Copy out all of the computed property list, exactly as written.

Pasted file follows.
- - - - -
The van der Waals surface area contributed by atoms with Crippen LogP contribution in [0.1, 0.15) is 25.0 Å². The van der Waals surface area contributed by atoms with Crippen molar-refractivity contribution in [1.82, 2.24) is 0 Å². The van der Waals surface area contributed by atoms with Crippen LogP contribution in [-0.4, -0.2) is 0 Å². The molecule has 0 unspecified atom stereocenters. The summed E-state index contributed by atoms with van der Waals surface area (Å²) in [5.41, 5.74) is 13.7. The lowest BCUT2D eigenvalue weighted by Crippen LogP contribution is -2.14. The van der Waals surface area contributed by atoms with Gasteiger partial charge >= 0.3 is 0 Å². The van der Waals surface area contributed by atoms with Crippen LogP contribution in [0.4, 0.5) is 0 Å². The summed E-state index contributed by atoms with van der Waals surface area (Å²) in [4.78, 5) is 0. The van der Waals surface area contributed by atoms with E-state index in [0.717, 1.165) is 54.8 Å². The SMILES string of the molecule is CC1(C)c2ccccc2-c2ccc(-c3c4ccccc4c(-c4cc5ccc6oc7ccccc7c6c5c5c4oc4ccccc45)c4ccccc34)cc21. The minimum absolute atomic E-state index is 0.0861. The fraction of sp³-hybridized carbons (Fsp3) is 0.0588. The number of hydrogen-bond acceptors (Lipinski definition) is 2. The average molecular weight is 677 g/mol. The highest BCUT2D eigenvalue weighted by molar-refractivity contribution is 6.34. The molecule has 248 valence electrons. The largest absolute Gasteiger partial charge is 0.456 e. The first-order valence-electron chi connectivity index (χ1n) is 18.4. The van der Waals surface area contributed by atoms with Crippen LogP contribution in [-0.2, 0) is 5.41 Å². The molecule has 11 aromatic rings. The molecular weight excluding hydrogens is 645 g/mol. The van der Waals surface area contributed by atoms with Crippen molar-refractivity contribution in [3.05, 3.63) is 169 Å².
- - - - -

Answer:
The van der Waals surface area contributed by atoms with Crippen LogP contribution in [0.1, 0.15) is 25.0 Å². The van der Waals surface area contributed by atoms with Crippen molar-refractivity contribution in [1.82, 2.24) is 0 Å². The van der Waals surface area contributed by atoms with Crippen LogP contribution in [-0.4, -0.2) is 0 Å². The molecule has 0 unspecified atom stereocenters. The summed E-state index contributed by atoms with van der Waals surface area (Å²) in [5.41, 5.74) is 13.7. The lowest BCUT2D eigenvalue weighted by Crippen LogP contribution is -2.14. The van der Waals surface area contributed by atoms with Gasteiger partial charge >= 0.3 is 0 Å². The van der Waals surface area contributed by atoms with Crippen LogP contribution in [0.4, 0.5) is 0 Å². The summed E-state index contributed by atoms with van der Waals surface area (Å²) in [4.78, 5) is 0. The van der Waals surface area contributed by atoms with E-state index in [0.717, 1.165) is 54.8 Å². The SMILES string of the molecule is CC1(C)c2ccccc2-c2ccc(-c3c4ccccc4c(-c4cc5ccc6oc7ccccc7c6c5c5c4oc4ccccc45)c4ccccc34)cc21. The minimum absolute atomic E-state index is 0.0861. The fraction of sp³-hybridized carbons (Fsp3) is 0.0588. The number of hydrogen-bond acceptors (Lipinski definition) is 2. The average molecular weight is 677 g/mol. The highest BCUT2D eigenvalue weighted by molar-refractivity contribution is 6.34. The molecule has 248 valence electrons. The largest absolute Gasteiger partial charge is 0.456 e. The first-order valence-electron chi connectivity index (χ1n) is 18.4. The van der Waals surface area contributed by atoms with Crippen LogP contribution in [-0.2, 0) is 5.41 Å². The molecule has 11 aromatic rings. The molecular weight excluding hydrogens is 645 g/mol. The van der Waals surface area contributed by atoms with Crippen molar-refractivity contribution in [3.05, 3.63) is 169 Å².